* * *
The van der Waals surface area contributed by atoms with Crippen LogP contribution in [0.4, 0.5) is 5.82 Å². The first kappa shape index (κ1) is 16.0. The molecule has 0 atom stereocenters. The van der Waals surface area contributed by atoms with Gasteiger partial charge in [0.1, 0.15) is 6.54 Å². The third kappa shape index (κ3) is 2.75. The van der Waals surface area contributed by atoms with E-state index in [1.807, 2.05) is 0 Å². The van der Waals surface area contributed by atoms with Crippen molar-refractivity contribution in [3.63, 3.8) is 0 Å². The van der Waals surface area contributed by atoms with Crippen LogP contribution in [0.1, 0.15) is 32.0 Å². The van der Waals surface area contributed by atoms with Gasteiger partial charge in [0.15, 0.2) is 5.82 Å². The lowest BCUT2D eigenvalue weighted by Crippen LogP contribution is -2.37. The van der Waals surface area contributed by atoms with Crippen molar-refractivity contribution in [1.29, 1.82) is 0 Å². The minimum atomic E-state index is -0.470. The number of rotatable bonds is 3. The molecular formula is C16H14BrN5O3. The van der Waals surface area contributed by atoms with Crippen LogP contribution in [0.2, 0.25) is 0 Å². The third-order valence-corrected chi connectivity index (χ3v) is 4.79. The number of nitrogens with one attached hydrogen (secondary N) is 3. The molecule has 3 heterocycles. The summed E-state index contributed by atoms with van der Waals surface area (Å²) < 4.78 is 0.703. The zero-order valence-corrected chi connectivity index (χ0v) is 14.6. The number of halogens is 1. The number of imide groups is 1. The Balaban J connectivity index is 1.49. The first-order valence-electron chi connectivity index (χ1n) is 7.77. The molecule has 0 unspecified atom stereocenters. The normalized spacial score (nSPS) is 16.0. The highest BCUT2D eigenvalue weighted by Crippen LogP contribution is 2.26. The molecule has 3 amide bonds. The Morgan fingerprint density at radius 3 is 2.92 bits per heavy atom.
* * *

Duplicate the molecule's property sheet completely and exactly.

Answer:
The van der Waals surface area contributed by atoms with Crippen LogP contribution in [0.4, 0.5) is 5.82 Å². The first kappa shape index (κ1) is 16.0. The molecule has 0 atom stereocenters. The van der Waals surface area contributed by atoms with Gasteiger partial charge in [0.1, 0.15) is 6.54 Å². The third kappa shape index (κ3) is 2.75. The van der Waals surface area contributed by atoms with E-state index in [1.807, 2.05) is 0 Å². The van der Waals surface area contributed by atoms with Crippen molar-refractivity contribution in [3.63, 3.8) is 0 Å². The van der Waals surface area contributed by atoms with Crippen LogP contribution in [0.1, 0.15) is 32.0 Å². The van der Waals surface area contributed by atoms with Gasteiger partial charge in [0.15, 0.2) is 5.82 Å². The lowest BCUT2D eigenvalue weighted by Crippen LogP contribution is -2.37. The van der Waals surface area contributed by atoms with Crippen molar-refractivity contribution in [1.29, 1.82) is 0 Å². The minimum atomic E-state index is -0.470. The number of rotatable bonds is 3. The molecular formula is C16H14BrN5O3. The van der Waals surface area contributed by atoms with Crippen LogP contribution in [0.2, 0.25) is 0 Å². The third-order valence-corrected chi connectivity index (χ3v) is 4.79. The number of nitrogens with one attached hydrogen (secondary N) is 3. The molecule has 3 heterocycles. The summed E-state index contributed by atoms with van der Waals surface area (Å²) < 4.78 is 0.703. The zero-order valence-corrected chi connectivity index (χ0v) is 14.6. The number of halogens is 1. The number of imide groups is 1. The Balaban J connectivity index is 1.49. The first-order valence-electron chi connectivity index (χ1n) is 7.77. The molecule has 0 unspecified atom stereocenters. The normalized spacial score (nSPS) is 16.0. The highest BCUT2D eigenvalue weighted by Crippen LogP contribution is 2.26. The molecule has 3 amide bonds. The Morgan fingerprint density at radius 3 is 2.92 bits per heavy atom.